Aristotle of Stagira
These are the remains of Aristotle's Lyceum. In many ways, the Lyceum was viewed as the holy grail of Greek cultural history. Only discovered in 1996, the Lyceum was the school in which Aristotle taught such students as Alexander the Great and Theophrastrus, who would later succeed Aristotle in running the school. I was unable to find a modern model of the Lyceum but if you take a look at the painting on the main page (click here) by Raphael you can see how he imagined it to be. If you look more closely you will notice a few interesting things about the painting. The character on the left is Plato (although he looks a lot like Leonardo da Vinci), who is pointing to the sky to indicate his belief in ideal Forms. Aristotle is pictured on the right with his hand indicating a middle ground, clearly evincing his unique metaphysical viewpoint. For further information on the content of this painting (e.g. which character is Euclid), visit the following website.
Before delving too deep into the psychological theories of Aristotle it is necessary to understand the way in which Aristotle viewed the world. Taking a markedly different view from his teacher, Aristotle chose to give Forms a more tangible basis.
Hylomorphism (Theory developed in Metaphysics and De Anima)
"By the matter I mean, for example, the bronze, by the form I mean the arrangement of the figure, and by the thing composed of them I mean the statue, id est, the compound." (Metaphysics, 1029a8)
It is clear from this quote that Aristotle means something very different by his use of Forms. While Plato & Socrates believed Forms were universal truths that can only be truly known to the immortal soul, Aristotle believed the Forms to be fully knowable through investigation. Further, he believed one could become aware of Forms by simply studying the similarity between objects. For example, to know the Form of a frog, one must study frogs thoroughly to see what defines a frog, i.e. what remains the same across all frogs. Aristotle's view of hylomorphism can be summarized as follows: all objects are a combination of matter (hûle) and form (eidos).
You may remember from lecture that Parmenides did not believe in change. He thought all change was illusory and believed permanence to be the first principle of the universe. Aristotle seems to have resurrected this claim with his theory of hylomorphism. Under this theory, matter does not change but always remains the same. All that changes is the form in which the matter is participating.
More on Hylomorphism...
Aristotle makes a further distinction between properties an object has in actuality and properties an object has in potentiality. To clarify this distinction, we can return to his earlier example of the bronze statue. Prior to taking on the Form of Hermes, the bronze was simply a block of bronze matter and the form of blockness. The bronze could be said to have the form of blockness in actuality and the form of Hermes in potentiality. When the sculptor creates the statue, he has brought out the form of Hermes in actuality.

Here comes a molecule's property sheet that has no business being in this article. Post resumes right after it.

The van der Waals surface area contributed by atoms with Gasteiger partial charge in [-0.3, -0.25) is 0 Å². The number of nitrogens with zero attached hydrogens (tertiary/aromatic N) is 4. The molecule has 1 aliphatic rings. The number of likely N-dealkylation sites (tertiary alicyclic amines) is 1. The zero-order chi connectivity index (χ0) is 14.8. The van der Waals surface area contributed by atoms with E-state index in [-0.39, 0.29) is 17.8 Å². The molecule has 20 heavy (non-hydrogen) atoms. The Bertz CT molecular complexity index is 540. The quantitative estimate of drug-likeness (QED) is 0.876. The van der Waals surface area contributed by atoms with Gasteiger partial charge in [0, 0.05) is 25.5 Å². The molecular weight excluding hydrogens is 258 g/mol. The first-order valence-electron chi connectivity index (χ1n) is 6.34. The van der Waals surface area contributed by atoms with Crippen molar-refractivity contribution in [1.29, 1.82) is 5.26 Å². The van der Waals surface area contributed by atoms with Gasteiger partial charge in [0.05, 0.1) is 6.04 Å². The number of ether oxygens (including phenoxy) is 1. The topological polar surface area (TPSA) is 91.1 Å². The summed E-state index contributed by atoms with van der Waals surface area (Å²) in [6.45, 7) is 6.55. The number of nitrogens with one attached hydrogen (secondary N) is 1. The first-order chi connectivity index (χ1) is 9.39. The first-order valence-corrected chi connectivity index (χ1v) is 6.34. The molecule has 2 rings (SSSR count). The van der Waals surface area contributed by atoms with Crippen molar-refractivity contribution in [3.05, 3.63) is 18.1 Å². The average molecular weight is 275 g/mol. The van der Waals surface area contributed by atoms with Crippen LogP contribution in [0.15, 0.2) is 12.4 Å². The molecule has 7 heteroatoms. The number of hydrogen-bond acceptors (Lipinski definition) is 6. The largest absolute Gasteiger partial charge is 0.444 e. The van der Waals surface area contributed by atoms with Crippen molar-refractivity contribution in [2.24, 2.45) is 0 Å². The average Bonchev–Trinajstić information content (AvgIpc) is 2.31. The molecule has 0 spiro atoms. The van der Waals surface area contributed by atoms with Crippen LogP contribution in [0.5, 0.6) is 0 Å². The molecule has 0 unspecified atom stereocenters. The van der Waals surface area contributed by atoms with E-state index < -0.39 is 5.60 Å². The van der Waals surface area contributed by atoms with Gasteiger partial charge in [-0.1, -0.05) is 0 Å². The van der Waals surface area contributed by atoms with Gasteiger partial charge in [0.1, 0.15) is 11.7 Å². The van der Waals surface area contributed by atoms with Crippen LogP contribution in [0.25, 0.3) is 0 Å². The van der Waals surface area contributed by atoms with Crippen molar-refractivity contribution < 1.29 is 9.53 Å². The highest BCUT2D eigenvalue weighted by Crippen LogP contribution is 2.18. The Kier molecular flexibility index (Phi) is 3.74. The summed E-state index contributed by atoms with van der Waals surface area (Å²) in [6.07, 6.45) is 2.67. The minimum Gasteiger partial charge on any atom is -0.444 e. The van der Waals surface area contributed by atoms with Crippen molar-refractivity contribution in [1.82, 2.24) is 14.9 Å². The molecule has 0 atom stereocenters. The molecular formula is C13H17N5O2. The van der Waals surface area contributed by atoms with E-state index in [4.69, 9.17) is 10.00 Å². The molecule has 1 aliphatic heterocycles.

Four Causes (aitiai)
- Material Cause: This is the matter that underlies the substance. In our example the bronze is the material cause.
- Formal Cause: This is the form or structure of the mater, i.e. the form of Hermes.
- Efficient Cause: The agent who brought about the form and matter unity, i.e. the sculptor.
- Final Cause: It is hard to see this as a cause but he is referring to the purpose for which it was made. In our case the final cause would likely be to honor Hermes.
Aristotle uses this theory of metaphysics to help assuage the concerns of Materialists and Dualists. He argues that if the statue and the form of Hermes act like a body and its soul, then some similarities should be readily apparent. However, he further argues that if we do not concern ourselves with whether the Hermes form exists without the bronze, then we need not concern ourselves with the afterlife of the soul.
"It is not necessary to ask whether soul and body are one, just as it is not necessary to ask whether wax and its shape are one, nor generally whether the matter of each thing and that of which it is the matter are one. For even if one and being are spoken of in several ways, what is properly spoken of is the actuality." (De Anima ii 1, 412b6-9).
Although Aristotle had intended to resolve the argument between Materialism and Platonic Dualism, he merely complicated it further by introducing a theory that conforms to neither but has elements of both.
A large part of De Anima is devoted to Aristotle's description of the psychic faculties of the soul. The three primary faculties he identifies are Nutrition, Perception, & Mind. However, in Book III he begins to talk about Desire as a significant psychic faculty as well.
Nutrition is identified as the primary function of the soul. It is also a function that is shared by the soul of all living things, including plants. For Aristotle it is "the first and most common capacity of the soul, in virtue of which life belongs to all living things" (De Anima ii 4, 415a24-25). As of yet it is unclear why Aristotle would necessarily ascribe such a function to the soul and not to a material process of regeneration and growth. However, it is this growth that leads him to this conclusion. All plant life grows in a pattern, e.g. an oak tree will always grow taller and drop acorns and a baby will eventually grow taller and becomes a full grown person. Aristotle obviously sees something teleological about this growth and believes if it has direction or purpose it must be directed by the soul. There is further evidence for this theory when one examines the later stages of growth in humans. Having realized their formal cause, they cease to continue growing. Furthermore, a fire will continue to grow but has no direction. Therefore, nutrition is a psychic faculty of the soul possessed by all living matter. What further psychic faculty might distinguish plants from animals?
Aristotle defines one of the primary faculties of an animal's perception as the "perception of nourishment" (De Anima ii 3, 414b7). It is this perception of nourishment that enables an animal to move about in its environment in response to stimuli. Although this appears to be a valid metric for distinguishing faculties of plants and animals, there is a fatal flaw. Aristotle argues that plants have patterned growth but do not perceive differences in their environment that would lead him to believe they had the faculty of perception. However, the concept of phototropism would argue differently. Although perhaps unknown to Aristotle, plants have a natural tendency to grow towards light. Obviously this would confirm a plant's ability to perceive light and adjust its growth in response. However, for the purposes of this discussion we will pretend as though phototropism was unkown.